February 5, 2016

Key Republicans question DOT decision on “Dreamers”

Two key Republican legislators are objecting to the Iowa DOT’s decision to deny drivers licenses to the children of illegal immigrants who’ve lived here most of their lives, but aren’t citizens.

Representative Guy Vander Linden, a Republican from Oskaloosa, says it makes no sense that these young people now have legal authorization to remain in the U.S., but not to drive.

“The policy is, I guess, intended to weigh in on illegal immigration and I’m against illegal immigration as well, but I don’t see this furthering the cause in any way whatsoever,” Vander Linden says. “On the other hand, it’s potentially putting unlicensed, uninsured drivers on the road and I don’t understand the motivation from the Department of Transportation.”

President Obama issued an executive order this summer so the federal government would start giving “deferred action status” to young people who were brought into the U.S. as children, so they aren’t subject to deportation. Vander Linden says if they’re authorized to work, go to school or be in the military, they should be able to drive.

“I think these people who came here as children had no control over the matter,” Vander Linden says. “It’s like your parents decide to rob a bank and they take you in with them and somehow or other the kid is guilty of bank robbery. No, the kid didn’t make the decision. He was incapable of making a decision — and they’re here.”

Representative Vander Linden pressed DOT director Paul Trombino on the issue during a legislative committee meeting today (Wednesday), but Trombino maintains that under existing state law his agency can’t grant licenses to those kids.

“You know, we have to implement what’s in Iowa Code and I think for the legislature, they have the right to amend, appropriately, that act,” Trombino said.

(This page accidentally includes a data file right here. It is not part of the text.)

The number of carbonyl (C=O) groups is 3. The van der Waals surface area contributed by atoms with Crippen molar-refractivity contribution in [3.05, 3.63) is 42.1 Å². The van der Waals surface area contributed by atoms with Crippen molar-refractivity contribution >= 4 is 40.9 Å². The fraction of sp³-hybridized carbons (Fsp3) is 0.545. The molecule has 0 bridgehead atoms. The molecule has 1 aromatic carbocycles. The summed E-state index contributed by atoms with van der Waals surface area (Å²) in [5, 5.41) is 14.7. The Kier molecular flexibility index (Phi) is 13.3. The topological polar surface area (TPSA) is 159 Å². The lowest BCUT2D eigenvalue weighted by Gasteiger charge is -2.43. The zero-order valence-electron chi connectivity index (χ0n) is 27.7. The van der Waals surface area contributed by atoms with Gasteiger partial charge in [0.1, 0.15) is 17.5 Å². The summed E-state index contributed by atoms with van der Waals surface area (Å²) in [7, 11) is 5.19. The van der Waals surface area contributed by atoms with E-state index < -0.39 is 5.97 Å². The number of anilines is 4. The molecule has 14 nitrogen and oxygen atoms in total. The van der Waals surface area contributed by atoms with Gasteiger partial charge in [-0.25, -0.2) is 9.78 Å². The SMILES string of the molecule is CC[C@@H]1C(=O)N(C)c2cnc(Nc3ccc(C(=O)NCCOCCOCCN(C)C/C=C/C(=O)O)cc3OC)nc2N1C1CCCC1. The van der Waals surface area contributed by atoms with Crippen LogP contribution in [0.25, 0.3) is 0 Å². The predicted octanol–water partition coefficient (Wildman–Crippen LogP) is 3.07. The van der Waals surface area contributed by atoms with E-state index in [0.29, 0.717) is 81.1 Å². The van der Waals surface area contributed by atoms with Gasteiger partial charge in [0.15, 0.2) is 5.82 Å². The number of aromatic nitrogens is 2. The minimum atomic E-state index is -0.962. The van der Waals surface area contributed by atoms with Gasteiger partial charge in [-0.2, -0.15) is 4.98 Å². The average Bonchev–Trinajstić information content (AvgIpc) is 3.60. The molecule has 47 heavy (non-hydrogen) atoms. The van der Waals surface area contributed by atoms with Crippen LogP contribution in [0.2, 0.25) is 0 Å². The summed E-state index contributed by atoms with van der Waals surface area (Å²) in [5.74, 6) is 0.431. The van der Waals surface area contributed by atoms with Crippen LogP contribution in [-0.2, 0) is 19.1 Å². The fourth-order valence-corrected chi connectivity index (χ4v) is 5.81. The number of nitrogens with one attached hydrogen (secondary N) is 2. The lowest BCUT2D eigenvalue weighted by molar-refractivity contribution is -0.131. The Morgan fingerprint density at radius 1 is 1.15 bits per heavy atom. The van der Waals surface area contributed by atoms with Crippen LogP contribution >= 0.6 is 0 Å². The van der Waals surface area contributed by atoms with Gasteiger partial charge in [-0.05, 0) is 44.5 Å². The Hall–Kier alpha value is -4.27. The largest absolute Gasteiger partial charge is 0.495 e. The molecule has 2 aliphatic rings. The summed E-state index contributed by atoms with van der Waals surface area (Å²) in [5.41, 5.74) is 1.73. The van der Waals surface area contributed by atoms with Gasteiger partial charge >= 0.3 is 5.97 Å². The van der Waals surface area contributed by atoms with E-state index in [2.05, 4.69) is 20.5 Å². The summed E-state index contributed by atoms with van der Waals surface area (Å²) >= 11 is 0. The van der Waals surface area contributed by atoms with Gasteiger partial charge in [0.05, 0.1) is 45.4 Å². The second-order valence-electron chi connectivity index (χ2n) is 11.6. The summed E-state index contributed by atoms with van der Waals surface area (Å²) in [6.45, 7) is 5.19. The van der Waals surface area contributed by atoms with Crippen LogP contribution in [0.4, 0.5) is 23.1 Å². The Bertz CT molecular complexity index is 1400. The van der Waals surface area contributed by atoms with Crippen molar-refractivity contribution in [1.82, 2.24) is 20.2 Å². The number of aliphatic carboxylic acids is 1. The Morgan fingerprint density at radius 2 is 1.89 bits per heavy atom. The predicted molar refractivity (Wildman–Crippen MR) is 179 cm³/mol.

Vander Linden asked: “But would you support legislation to change this?”

Trombino replied: “I think that’s really a decision for the legislature.”

Trombino admits that until late December the DOT did issue licenses to some young people who had obtained a valid federal work permit with their “deferred action status,” but his agency is going to send out notices that those licenses are invalid. Representative Dave Heaton of Mount Pleasant is another Republican who questions the DOT decision.

“These people are temporarily authorized to be here,” Heaton said. “…That being the case, I believe these people should be open to receiving a driver’s license here in the state.”

The issue was debated during a meeting of the legislature’s Administrative Rules Review Committee. Members of the public were given a chance to speak. While 27-year-old Vanessa Marcano of Des Moines holds a work visa and can get a driver’s license, she spoke on behalf of the children of illegal immigrants who cannot.

“Shame on the Iowa Department of Transportation for this anti-immigration affront to crush the dreams of young, hard-working people who love this country and who have given their heart and soul to be here,” Marcano said, using her hand to both wipe her tears and to pound on the table.

One Republican on the committee suggested the fault was President Obama’s for creating the new “deferred action status” for the children of illegal immigrants. Another Republican, Representative Dawn Pettengill of Mount Auburn, spoke directly to the critics who testified against the DOT decision.

“I just want to say we’re not trying to throw barriers in front of anybody,” Pettengill said. “We’re just trying to follow the rules.”

Representative Vander Linden plans to file a bill in the legislature that would reverse the DOT’s decision and grant drivers licenses to the children of illegal immigrants who earn “deferred action status.” The young people must prove they’ve gone to school, stayed out of trouble with the law and either plan to go to college, work or enter the military before they’re granted “deferred action status.”  Those are the same components that were in a proposed “Dream Act” and, while it failed to win congressional approval, some now refer to this class of young people as “Dreamers.”

Listen to today’s committee meeting: DREAMAct (runs 63 minutes)

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